By Brett Hudson
STARKVILLE — In all the years Joe Moorhead spent refining his offense and using it to climb the coaching ladder, he found a different secret to success.
It came to him from Jeff Janssen, head of the Jeff Janssen Leadership Center, whom Moorhead hosted as a guest speaker for one of his Fordham teams. Janssen had what he calls a Commitment Continuum, measuring members of an organization based on their level of loyalty by labelling them, from worst to best: resistant, reluctant, existent, compliant, committed and compelled.
Thinking back on his career, while in Hoover for SEC Media Days last month, Moorhead realized his successful teams are the ones that had more players in those final three stages. To put it simply, Moorhead called it, “receptiveness to leadership.”
There’s a case to be made that it can make or break his second season in Starkville.
Mississippi State starts preseason practice Friday, beginning with it a new era of locker-room leadership. Last year’s team had the benefit of being loaded with veteran leadership at most positions; but, as proven veterans do, many of them are now in the NFL.
As preseason practice beings, MSU’s list of tried-and-true leaders likely begins and ends with its list of SEC Media Days representatives: linebacker Erroll Thompson, center Darryl Williams and tight end Farrod Green. That being the case, a team of players loyally following the provided example is far more valuable than a team of players attempting to lead themselves.
“We have newer guys who are going to play bigger roles on the team, as opposed to last year where we had a senior-heavy defense and offense,” Thompson said. “A lot of times, some freshmen want to come in and do their own thing, but they have to learn how the program goes. They have to follow the leaders.
“Leadership is not just a solo or individual thing, you need everyone. Once the younger guys get it, it’s contagious.”
The search for receptiveness to leadership is two-fold. Looking around the projected depth chart, there are players including safety Marcus Murphy and wide receivers Stephen Guidry, Devonta “Whop” Jason, Cameron Gardner and JaVonta Payton, all of whom ultimately agreed to play for MSU in Moorhead’s vision, even if doing so at the end.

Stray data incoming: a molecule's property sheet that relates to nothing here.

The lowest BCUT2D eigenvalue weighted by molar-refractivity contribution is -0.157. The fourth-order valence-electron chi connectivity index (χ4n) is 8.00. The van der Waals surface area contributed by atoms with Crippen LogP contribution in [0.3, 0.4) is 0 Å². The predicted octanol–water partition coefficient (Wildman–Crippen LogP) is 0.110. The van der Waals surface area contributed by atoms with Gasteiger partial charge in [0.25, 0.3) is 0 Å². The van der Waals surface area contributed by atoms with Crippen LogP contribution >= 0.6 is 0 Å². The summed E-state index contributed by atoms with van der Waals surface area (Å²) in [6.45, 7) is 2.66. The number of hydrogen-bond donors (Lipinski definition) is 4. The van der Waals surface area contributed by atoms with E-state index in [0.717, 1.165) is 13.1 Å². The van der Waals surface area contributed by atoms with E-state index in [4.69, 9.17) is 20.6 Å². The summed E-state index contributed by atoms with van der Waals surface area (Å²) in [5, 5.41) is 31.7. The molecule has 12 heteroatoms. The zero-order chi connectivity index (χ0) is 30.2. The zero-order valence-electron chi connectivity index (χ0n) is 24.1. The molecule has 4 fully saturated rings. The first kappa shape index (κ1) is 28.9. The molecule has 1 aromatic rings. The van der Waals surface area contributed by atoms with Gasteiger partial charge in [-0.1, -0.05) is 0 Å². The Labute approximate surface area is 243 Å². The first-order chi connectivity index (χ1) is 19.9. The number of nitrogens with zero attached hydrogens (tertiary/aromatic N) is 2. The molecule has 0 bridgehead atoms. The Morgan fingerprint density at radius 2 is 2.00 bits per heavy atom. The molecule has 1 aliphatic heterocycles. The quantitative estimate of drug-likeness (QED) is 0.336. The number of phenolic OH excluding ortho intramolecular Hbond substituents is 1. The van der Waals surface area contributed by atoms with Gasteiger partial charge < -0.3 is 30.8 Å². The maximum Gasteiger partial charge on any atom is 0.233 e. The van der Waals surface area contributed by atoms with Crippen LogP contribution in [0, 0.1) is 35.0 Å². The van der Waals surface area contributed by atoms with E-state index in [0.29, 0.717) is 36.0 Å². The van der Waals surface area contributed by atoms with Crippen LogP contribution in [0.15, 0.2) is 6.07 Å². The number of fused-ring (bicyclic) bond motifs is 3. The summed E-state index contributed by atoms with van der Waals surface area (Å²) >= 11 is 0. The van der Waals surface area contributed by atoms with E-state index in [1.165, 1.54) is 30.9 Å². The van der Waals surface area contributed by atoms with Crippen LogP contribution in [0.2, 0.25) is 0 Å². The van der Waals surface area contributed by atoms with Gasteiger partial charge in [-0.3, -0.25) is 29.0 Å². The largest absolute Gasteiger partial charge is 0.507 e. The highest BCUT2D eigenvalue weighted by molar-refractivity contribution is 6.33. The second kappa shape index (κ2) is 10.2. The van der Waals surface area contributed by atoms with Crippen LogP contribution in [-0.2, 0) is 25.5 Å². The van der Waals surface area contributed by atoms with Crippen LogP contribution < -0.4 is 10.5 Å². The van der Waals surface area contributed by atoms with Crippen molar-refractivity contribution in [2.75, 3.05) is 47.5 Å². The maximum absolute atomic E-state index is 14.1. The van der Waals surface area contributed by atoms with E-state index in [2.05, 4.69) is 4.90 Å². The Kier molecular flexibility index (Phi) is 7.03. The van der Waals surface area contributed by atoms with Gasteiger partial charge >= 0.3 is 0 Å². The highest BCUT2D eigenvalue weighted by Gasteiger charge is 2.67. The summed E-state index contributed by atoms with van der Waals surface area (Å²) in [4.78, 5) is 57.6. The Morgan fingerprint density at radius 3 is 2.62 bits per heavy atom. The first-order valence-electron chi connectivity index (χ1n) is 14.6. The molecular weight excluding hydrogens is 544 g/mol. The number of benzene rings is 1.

Impactful performances from them would suggest progress in Moorhead’s culture.
“I think the leadership, the accountability and most important, the chemistry are headed the right direction in year two,” Moorhead said. “I think it’s not as much about the leadership aspect of it as the receptiveness to leadership, where is a guy is getting on someone for not touching a line or being on time or effort, it’s not, ‘Worry about you, I got this.’ It’s guys understanding this, and accepting the leadership is as important as ability to lead.”
Yet, Moorhead also knows there’s little he can do to impact it. He and his staff set the culture, but he knows receptiveness to leadership is established by players above all.
“Part of the challenge of taking over a program that achieved a certain level of success, there are guys who had been engrained in a certain style of uniformity or what was expected. It’s not that the way you’re doing it is better, it’s just different,” Moorhead said. “Year two, year three and year four, it becomes less about what the coaches say and how they want it done, what their expectation level is, and it’s more about (players) knowing this is what we do in the program and policing it themselves.”
When Moorhead would get reports from his captains through summer workouts, he was encouraged with what he heard. It is no accident that, when asked what qualifies as receptiveness to leadership, those leaders identified characteristics they’ve already seen.
“They show you in the classroom, they show you how the work in the offseason,” Thompson said.
Williams added, “Paying attention to the small details. The little things matter in this league. We have to make sure we do the little things right and the bigger things will come, and the bigger things will get us over the hump to beat the teams we need to beat to get us to the SEC Championship.”
The weeks to come will put the spotlight on on-field activities: progress from wide receivers, the fate of the passing game as a whole, finding answers at safety and on the defensive line. Their impact on the 2019 win total is obvious, but Moorhead and co. hope another crucial element has already been established.
“As a team,” Green said, “I think this is the closest in my five years that a team has been. I’m loving it.”